Zmirak: Benedict? Or Benedict Arnold?
Yesterday, we brought you Rod Dreher’s article for TIME magazine’s coverage of the “gay marriage” Supreme Court decision. In it he explains the “Benedict Option” he prescribes for all faithful Christians: withdrawal from public life. This excerpt from an opposing piece by writer John Zmirak ran on July 1st in The Stream, a daily online journal “championing freedom, smaller government, and human dignitiy,” where it was titled “The Benedict Option, or Benedict Arnold Option?”
Last week, the Supreme Court redefined both liberty and marriage, and opened the door to punitive taxes, crippling lawsuits and criminal prosecutions against orthodox Christian churches, schools and hospitals. During President Hillary Clinton’s first 100 days in office, the U.S. would likely move toward a two-tier religious system, with faithful churches banished to the fringes of society along with the white supremacists. And the media will present it as progress: Love has won, now it’s time to shoot the prisoners.
That’s not the script for a paranoid, low-budget Christian film. It’s what many progressives plan. Pundits are already calling for the end of tax exemptions for churches — not on a fringe website, but in TIME magazine. That same magazine features a call by Rod Dreher for conservatives to drop our cooperation with Republican politicians who promise to protect us from persecution. Instead we should withdraw into apolitical enclaves of like-minded fellow believers and hope that the gay totalitarians and their fellow travelers decide to let our kids alone.
So is it time to give up, hide, and hope for the best? Should we throw down the weapons we still have, which God provided us? Shall we surrender America to the sex radicals, and leave our children with none of the liberty that we inherited from our parents? Is it moral to abandon our fellow citizens and neighbors to the ever-escalating demands of the secular culture of death? Is it time to dissolve all activist divisions of the pro-life movement, which has made so many strides, and accept that abortion on demand, for nine months, for any reason, will be legal here forever?
All of these outcomes would flow from the misnamed “Benedict Option,” favored by Dreher, who for years has advocated a sort of apolitical Christian separatism. I am not surprised that the same magazine that publishes a piece from a writer wanting to crush the churches with the tax code has given Dreher a venue to counsel surrender. Any conquering army hopes to sow defeatism in the enemy. Remember all those leaflets in Arabic we dropped on Saddam’s troops in 2003, promising good treatment and hefty rations for those who defected? Think of Marshal Petain’s appeal to the French Army in 1940 to throw down their guns and collaborate. The Germans were happy to broadcast it.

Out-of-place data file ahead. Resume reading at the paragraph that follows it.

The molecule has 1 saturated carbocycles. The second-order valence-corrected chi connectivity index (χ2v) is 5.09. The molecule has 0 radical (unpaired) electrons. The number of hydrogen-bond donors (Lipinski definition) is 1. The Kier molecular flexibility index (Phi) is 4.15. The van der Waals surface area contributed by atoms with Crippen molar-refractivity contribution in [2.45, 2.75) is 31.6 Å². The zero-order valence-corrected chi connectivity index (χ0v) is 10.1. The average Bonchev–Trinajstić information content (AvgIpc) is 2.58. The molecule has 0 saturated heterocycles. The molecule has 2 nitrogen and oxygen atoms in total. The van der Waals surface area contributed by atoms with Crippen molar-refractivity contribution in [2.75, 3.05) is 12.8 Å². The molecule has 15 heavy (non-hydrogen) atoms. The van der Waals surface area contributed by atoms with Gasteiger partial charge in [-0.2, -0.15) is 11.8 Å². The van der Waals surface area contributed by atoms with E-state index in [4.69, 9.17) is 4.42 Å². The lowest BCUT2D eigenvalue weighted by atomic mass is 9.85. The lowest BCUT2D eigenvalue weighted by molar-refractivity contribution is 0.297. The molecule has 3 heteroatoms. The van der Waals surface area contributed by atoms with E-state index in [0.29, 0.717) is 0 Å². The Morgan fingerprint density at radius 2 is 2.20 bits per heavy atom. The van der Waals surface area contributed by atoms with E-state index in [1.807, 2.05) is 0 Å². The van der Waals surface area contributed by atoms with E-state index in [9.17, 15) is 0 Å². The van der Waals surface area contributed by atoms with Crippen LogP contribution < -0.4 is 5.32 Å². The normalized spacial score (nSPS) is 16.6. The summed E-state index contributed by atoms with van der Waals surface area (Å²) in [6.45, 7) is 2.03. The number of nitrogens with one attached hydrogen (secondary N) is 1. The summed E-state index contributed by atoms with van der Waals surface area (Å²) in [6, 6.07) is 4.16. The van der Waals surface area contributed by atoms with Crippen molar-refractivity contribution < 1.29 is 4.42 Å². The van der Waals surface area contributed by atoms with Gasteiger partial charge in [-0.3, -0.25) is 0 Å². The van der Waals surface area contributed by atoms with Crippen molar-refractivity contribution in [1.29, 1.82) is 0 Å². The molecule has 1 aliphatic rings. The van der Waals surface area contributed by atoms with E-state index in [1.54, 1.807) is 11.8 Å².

This is no time to back down. We still have legal options, including The First Amendment Defense Act, which would strip the federal government’s power to wield such penalties. A major candidate and big-state governor, Scott Walker, has called for a constitutional amendment to reverse the Court’s deranged decision. Christians retain political clout, in the upcoming Republican primaries. The candidates, as good politicians, are watching to see how much fight is left in America’s Christians: Will we make religious liberty a litmus test for our support? Will we set aside our differences on other issues — from national defense to immigration policy, from poverty programs to Obamacare — and unite as a powerful bloc in defense of our children’s freedom of faith? Some politicians, including Walker, Ted Cruz, and Mike Huckabee, appear to be stepping out and offering to fight for us. Others, like Jeb Bush and Rand Paul, are kicking back and counting on our passivity and exhaustion.
Should We Find Some Hole to Hide In?
I understand battle fatigue. I started exercising Christian citizenship thirty-nine years ago, when at age 11, I rang doorbells collecting signatures for New York’s Right to Life Party. I have been active in one way or another ever since — earning ostracism at Yale for defying gay-rights groupthink; facing down most of my grad school professors across the picket line at an abortion clinic while one of them recorded each of our faces with a video camera; leading a successful fight (with a budget of $100) against a state-wide multiculturalist pro-gay brainwashing mandate for the entire LSU system; and so on, ever since. I am sure that many readers have similar stories to tell…
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